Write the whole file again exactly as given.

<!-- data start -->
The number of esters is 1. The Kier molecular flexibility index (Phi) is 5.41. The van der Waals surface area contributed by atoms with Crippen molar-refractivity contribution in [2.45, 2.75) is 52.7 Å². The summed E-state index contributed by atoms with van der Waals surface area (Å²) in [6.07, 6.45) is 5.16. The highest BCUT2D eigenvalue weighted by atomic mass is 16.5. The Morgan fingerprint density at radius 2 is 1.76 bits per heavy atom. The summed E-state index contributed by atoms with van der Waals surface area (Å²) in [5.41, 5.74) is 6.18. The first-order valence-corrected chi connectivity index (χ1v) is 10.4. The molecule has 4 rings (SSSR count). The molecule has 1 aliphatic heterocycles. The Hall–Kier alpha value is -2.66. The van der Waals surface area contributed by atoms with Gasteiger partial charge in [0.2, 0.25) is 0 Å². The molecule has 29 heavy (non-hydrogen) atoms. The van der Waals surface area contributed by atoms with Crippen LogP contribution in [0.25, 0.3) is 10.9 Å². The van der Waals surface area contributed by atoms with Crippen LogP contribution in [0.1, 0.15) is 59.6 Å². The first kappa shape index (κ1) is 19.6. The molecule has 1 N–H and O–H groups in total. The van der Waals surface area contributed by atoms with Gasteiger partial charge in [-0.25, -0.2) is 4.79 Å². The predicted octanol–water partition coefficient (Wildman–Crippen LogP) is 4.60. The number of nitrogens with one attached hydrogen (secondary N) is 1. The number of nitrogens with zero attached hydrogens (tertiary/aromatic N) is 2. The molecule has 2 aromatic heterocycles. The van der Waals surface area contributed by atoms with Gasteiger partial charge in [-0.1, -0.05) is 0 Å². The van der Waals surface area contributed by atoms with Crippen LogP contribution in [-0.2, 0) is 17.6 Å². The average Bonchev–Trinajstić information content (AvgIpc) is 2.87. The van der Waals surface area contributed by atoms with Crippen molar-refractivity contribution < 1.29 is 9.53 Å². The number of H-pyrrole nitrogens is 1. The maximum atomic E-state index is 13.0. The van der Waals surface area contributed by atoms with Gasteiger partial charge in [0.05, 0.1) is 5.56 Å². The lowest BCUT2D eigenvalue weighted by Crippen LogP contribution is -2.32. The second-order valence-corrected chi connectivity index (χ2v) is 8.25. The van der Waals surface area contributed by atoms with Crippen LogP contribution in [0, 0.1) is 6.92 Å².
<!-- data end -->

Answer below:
The number of esters is 1. The Kier molecular flexibility index (Phi) is 5.41. The van der Waals surface area contributed by atoms with Crippen molar-refractivity contribution in [2.45, 2.75) is 52.7 Å². The summed E-state index contributed by atoms with van der Waals surface area (Å²) in [6.07, 6.45) is 5.16. The highest BCUT2D eigenvalue weighted by atomic mass is 16.5. The Morgan fingerprint density at radius 2 is 1.76 bits per heavy atom. The summed E-state index contributed by atoms with van der Waals surface area (Å²) in [5.41, 5.74) is 6.18. The first-order valence-corrected chi connectivity index (χ1v) is 10.4. The molecule has 4 rings (SSSR count). The molecule has 1 aliphatic heterocycles. The Hall–Kier alpha value is -2.66. The van der Waals surface area contributed by atoms with Gasteiger partial charge in [0.2, 0.25) is 0 Å². The molecule has 29 heavy (non-hydrogen) atoms. The van der Waals surface area contributed by atoms with Crippen LogP contribution in [0.25, 0.3) is 10.9 Å². The van der Waals surface area contributed by atoms with Crippen LogP contribution in [0.1, 0.15) is 59.6 Å². The first kappa shape index (κ1) is 19.6. The molecule has 1 N–H and O–H groups in total. The van der Waals surface area contributed by atoms with Gasteiger partial charge in [-0.25, -0.2) is 4.79 Å². The predicted octanol–water partition coefficient (Wildman–Crippen LogP) is 4.60. The number of nitrogens with one attached hydrogen (secondary N) is 1. The number of nitrogens with zero attached hydrogens (tertiary/aromatic N) is 2. The molecule has 2 aromatic heterocycles. The van der Waals surface area contributed by atoms with Gasteiger partial charge in [-0.1, -0.05) is 0 Å². The van der Waals surface area contributed by atoms with Crippen LogP contribution in [-0.2, 0) is 17.6 Å². The average Bonchev–Trinajstić information content (AvgIpc) is 2.87. The van der Waals surface area contributed by atoms with Crippen molar-refractivity contribution < 1.29 is 9.53 Å². The number of H-pyrrole nitrogens is 1. The maximum atomic E-state index is 13.0. The van der Waals surface area contributed by atoms with Gasteiger partial charge in [0.05, 0.1) is 5.56 Å². The lowest BCUT2D eigenvalue weighted by Crippen LogP contribution is -2.32. The second-order valence-corrected chi connectivity index (χ2v) is 8.25. The van der Waals surface area contributed by atoms with Crippen LogP contribution in [0, 0.1) is 6.92 Å².